Fema-Supported Beach Profile Data Collection 2014-2015

For immediate release:

Project No. 13-017-02
Project Manager: Moira McEnespy

RECOMMENDED ACTION: Authorization to disburse up to $25,000 to the University of Southern California Sea Grant Program to provide surveys of beach profile changes and high-water mark data along Santa Monica Bay, Los Angeles County.

LOCATION: Beach areas of Santa Monica Bay, Los Angeles County

PROGRAM CATEGORY: Climate Change
                                                                                                                                                           
EXHIBITS

      • Project Location Map

                                                                                                                                                           

RESOLUTION AND FINDINGS:

Staff recommends that the State Coastal Conservancy adopt the following resolution pursuant to Section 31113 of the Public Resources Code:
"The State Coastal Conservancy hereby authorizes disbursement of up to $25,000 to the University of Southern California Sea Grant Program to provide surveys of beach profile changes and high-water mark data along Santa Monica Bay, Los Angeles County."
Staff further recommends that the Conservancy adopt the following findings:
"Based on the accompanying staff report and attached exhibits, the State Coastal Conservancy hereby finds that:

  • The proposed authorization is consistent with the purposes and objectives of Public Resources Code Section 31113, regarding addressing the potential impacts of climate change on coastal resources.
  • The proposed project is consistent with the current Conservancy Project Selection Criteria and Guidelines.
  • The University of Southern California is an organization existing under Section 501(c)(3) of the Internal Revenue Code, and whose purposes are consistent with Division 21 of the Public Resources Code."

                                                                                                                                               

PROJECT SUMMARY:

Staff recommends that the Conservancy authorize disbursement of up to $25,000 to the University of Southern California (USC) Sea Grant Program to provide surveys of beach profile changes and high-water mark data along Santa Monica Bay, Los Angeles County, during the 2014-15 storm season.
The Federal Emergency Management Agency (FEMA), Region IX is particularly interested in high water mark data, and is providing a grant to the Conservancy to collect that data and provide surveys of profile changes to beaches, dunes, and berms at up to four locations in coastal California. Close collaboration with Coastal Commission staff helped determine the following potential locations and research teams:

  • Scripps Institute of Oceanography, a department of the University of California, San Diego (Scripps): Imperial Beach, San Diego County; Newport Beach, Orange County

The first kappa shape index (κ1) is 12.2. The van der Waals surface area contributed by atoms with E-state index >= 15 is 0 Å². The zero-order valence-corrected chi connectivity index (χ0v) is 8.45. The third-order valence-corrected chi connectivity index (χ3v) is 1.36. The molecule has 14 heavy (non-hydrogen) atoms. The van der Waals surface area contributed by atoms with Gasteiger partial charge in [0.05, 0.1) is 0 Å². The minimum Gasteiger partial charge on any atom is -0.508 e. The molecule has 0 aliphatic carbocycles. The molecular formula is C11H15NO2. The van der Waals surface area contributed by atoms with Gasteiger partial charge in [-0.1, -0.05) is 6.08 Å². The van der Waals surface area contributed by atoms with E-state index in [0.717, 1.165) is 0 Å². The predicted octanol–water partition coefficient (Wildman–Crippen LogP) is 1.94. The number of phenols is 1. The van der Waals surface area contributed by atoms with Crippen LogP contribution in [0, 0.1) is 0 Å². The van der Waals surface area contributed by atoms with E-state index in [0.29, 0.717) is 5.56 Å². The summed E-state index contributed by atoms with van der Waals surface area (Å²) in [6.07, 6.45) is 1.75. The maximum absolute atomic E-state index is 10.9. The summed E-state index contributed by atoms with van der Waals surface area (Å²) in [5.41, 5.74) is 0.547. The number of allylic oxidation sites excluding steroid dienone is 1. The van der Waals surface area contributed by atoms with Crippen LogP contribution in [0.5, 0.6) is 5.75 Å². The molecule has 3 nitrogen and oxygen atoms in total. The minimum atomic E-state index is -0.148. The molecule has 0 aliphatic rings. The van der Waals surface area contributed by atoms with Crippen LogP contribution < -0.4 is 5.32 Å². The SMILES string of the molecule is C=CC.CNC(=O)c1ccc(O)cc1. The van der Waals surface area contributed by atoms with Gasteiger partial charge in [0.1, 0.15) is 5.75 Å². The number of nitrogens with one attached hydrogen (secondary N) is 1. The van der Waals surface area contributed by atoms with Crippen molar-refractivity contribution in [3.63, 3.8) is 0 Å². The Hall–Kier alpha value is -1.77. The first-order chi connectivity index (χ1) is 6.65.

• University of Southern California (USC): Santa Monica Bay, Los Angeles County (the subject of this authorization)
  • California State University, Monterey Bay (CSUMB): southern Monterey Bay.

The resultant data will help characterize coastal change during 2014/2015 winter storm conditions, and possibly from El Niño conditions. Information gathered through this monitoring is important for several reasons. For example, beach berms are used as a form of flood protection along parts of the southern and central California coast, where they are constructed in the late fall from available beach sand and lowered in the spring after the main storm season. The resultant data would certainly be applicable to berm management, such as modeling berm dynamics and determining their effectiveness for current storm and sea level conditions-and El Niño events could help in preparing for future sea level and storm conditions. Information will also be used for validating models for beach dynamics, run-up, and overtopping; and may be used by all levels of government, the private sector and the general public as a risk assessment and communication tool.
Finally, the potential for a 2014/2015 El Niño winter season provides an urgency for starting a rapid deployment monitoring program in which researchers from around the state routinely obtain perishable data on shoreline change and high water marks that result from storms, high tides, or other important conditions. As the need for such monitoring will continue long after the 2014/2015 winter storm season ends, this project will be used to demonstrate the utility and benefits of establishing such a rapid deployment monitoring program statewide. It may also serve as a model for other states, possibly developing into a network that can respond to and monitor coastal change from major events around the country.
The proposed data collection builds on and supports existing Conservancy work to help communities prepare for impacts of climate change, such as development of the Coastal Storm Modeling System (CoSMoS) for southern California, and the "Climate Ready" grants to the County of Los Angeles Department of Beaches and Harbors and the City of Imperial Beach to conduct vulnerability assessments and develop adaptation strategies for public beach facilities, and both natural and built environments.